• There is inter-node process migration for load balancing, just like a multicore OS moves processes between cores; some just happen to be on other nodes. (Not as fast, obviously.) Since that works for load balancing, it can also be used to avoid planned outages: Move all the work over to this node, then bring down the just-emptied node.
  • Application code doesn't know or care about any of this. It never finds out it has been migrated, for example (even network connections). It just works, exactly the way it worked on a single system. The kernel interface (KPI) has a single system image, identical to the interface on a single-node operating system.

With such a system, you could:

  • add a user – once, for all nodes, using standard single-OS tools; there's no need to learn any new multi-system management tools.
  • install applications and patches – once, for all nodes, ditto.
  • set application parameters – once, for all nodes, ditto.

Not only that, it can be highly available under hardware failures. Believing this may take a leap of faith, but hang on for a bit and I'll cite the implementations which did it. While definitely not trivial, you can arrange things so that the system as a whole can survive the death of one, or more, nodes. (And one implementation, Locus, was known for doing rational things under the ugly circumstance of partitioning the cluster into multiple clusters.) Some folks immediately assume that one node has to be a master, and losing it gets you in big trouble. That's not the case, any more than one processor or thread in a multicore system is the master.

Note, however, that all this discussion refers to system availability, not application availability. Applications may need to be restarted if the node they were on got fried or drowned. But it provides plumbing on which application availability can be built.

So this technique provides major management simplification, high availability, and scale up in one blow. This seems particularly to win for the large number of small installations that don't have the budget to spend on an IT shop. Knowing how to run the basic OS is all you need. That SMB (Small and Medium Business) target market seems always to be the place for high growth, so this is smack dab on a sweet spot.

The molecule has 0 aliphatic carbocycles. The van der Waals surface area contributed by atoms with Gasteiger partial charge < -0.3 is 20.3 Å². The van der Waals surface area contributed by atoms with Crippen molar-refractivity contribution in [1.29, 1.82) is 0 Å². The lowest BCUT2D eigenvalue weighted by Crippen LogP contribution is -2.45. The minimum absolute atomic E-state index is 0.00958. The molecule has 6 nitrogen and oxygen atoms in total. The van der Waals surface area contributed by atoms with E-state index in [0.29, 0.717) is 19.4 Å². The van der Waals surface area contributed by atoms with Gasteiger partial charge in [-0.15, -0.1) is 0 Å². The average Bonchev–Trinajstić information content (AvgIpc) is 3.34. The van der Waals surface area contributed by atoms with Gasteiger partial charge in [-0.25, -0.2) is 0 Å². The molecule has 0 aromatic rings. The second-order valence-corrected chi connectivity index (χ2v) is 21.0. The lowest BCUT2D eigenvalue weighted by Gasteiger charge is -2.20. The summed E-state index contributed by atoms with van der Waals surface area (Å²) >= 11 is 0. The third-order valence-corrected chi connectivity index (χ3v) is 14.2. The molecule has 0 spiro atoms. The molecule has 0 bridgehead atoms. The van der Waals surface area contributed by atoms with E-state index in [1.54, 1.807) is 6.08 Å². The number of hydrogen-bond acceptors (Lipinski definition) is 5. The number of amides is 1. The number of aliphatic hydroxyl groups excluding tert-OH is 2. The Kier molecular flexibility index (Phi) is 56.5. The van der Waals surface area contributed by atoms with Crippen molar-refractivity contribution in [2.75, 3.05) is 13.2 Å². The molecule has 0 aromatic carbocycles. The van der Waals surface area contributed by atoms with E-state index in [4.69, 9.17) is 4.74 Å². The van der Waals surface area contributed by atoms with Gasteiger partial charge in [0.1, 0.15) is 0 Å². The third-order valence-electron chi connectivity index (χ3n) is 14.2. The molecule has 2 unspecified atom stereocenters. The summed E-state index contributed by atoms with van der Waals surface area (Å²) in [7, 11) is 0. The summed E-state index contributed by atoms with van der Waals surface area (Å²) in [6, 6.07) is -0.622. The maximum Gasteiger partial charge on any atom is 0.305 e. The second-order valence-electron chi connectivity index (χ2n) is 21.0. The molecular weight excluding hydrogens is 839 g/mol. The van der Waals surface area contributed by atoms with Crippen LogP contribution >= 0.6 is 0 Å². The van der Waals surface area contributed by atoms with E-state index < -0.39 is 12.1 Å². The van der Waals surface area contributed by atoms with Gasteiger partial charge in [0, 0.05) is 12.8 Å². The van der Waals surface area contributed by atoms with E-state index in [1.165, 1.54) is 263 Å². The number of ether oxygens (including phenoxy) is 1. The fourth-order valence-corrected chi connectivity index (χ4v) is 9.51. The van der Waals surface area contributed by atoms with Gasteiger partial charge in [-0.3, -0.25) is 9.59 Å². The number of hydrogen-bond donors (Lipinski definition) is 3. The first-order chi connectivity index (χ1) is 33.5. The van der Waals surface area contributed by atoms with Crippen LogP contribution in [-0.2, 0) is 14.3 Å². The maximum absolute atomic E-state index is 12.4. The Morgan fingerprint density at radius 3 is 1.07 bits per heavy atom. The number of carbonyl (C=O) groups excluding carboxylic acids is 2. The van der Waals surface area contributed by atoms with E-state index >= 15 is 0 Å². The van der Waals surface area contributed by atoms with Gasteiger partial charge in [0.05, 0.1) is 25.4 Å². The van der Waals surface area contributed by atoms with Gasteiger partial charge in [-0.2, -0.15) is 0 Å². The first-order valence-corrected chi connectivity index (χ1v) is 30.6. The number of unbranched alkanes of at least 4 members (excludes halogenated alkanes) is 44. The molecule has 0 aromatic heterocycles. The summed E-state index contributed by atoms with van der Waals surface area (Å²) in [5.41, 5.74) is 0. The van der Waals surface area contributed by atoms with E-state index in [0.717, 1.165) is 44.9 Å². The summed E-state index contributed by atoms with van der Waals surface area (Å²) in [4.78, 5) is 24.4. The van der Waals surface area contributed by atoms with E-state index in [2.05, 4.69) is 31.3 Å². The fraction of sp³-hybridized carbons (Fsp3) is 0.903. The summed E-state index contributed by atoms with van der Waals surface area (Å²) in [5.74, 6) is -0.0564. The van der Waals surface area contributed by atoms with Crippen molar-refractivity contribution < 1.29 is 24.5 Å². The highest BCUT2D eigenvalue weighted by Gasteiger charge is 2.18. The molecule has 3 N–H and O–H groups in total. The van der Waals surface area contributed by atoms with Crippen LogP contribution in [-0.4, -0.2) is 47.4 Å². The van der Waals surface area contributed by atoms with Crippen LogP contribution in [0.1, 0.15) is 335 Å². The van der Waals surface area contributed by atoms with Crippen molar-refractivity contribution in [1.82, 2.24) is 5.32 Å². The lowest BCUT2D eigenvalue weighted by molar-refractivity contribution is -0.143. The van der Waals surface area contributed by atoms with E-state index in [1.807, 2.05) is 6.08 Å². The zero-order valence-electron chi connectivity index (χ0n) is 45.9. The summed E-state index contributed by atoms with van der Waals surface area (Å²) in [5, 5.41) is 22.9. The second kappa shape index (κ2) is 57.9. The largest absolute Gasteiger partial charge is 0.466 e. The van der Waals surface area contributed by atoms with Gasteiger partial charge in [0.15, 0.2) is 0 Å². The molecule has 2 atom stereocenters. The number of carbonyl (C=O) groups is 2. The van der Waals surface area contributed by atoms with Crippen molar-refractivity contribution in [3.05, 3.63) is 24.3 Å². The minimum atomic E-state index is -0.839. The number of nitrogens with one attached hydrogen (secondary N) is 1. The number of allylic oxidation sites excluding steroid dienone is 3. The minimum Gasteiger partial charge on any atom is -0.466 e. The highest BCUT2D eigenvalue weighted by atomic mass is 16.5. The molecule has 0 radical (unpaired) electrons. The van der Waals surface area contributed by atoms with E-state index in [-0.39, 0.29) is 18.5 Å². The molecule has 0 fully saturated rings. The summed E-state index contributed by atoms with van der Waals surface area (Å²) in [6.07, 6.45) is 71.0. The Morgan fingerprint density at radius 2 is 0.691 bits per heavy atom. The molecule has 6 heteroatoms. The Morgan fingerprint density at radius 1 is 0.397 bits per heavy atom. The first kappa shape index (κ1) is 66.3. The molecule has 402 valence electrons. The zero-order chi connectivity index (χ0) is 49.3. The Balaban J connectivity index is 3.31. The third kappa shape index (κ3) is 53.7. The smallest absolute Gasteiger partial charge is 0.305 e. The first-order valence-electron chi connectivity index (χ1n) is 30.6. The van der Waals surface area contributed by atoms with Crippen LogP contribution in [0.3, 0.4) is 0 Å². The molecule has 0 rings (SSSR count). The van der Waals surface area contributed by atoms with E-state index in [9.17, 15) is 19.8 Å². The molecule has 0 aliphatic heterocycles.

Tie me to the mast, boys, the Sirens are calling. This is a fantastically seductive concept.

Of course, it's not particularly wonderful if you make money selling big multiprocessors, like SGI, IBM, HP, Fujitsu, and a few other "minor" players. Then it's potentially devastating, since it appears that anybody can at least claim they can whip up a big SMP out of smaller, lower-cost systems.

Also, just look at that figure. It's a blinkin' cloud! All you need do is assume the whole thing is accessed by a link to the Internet. It turns a collection of computers into a uniform pool of resources that is automatically managed, directly by the (one) OS. You want elastic? We got elastic. Roll up additional systems, plug them in, it expands to cover them.

{Well, at least it's a cloud is by some definitions of cloud computing; defining "cloud computing" is a cottage industry. Of course for elasticity there's the little bitty problem that the applications have to elasticize, too, but that's just as true of every cloud computing scenario I'm aware of. This is the same issue with high availability.}

So, if it's so seductive, to say nothing of reminiscent of today's hot cloud buzz – and for many, but not all the same reasons – why hasn't it taken over the world?

That's the big question. Before tackling that, though, let's fill in some blanks. Can it actually be done? The answer to that is an unequivocal yes. It's been done, repeatedly. How is it done? Well, not trivial, but there are structuring techniques that help.

That's next. First, the history.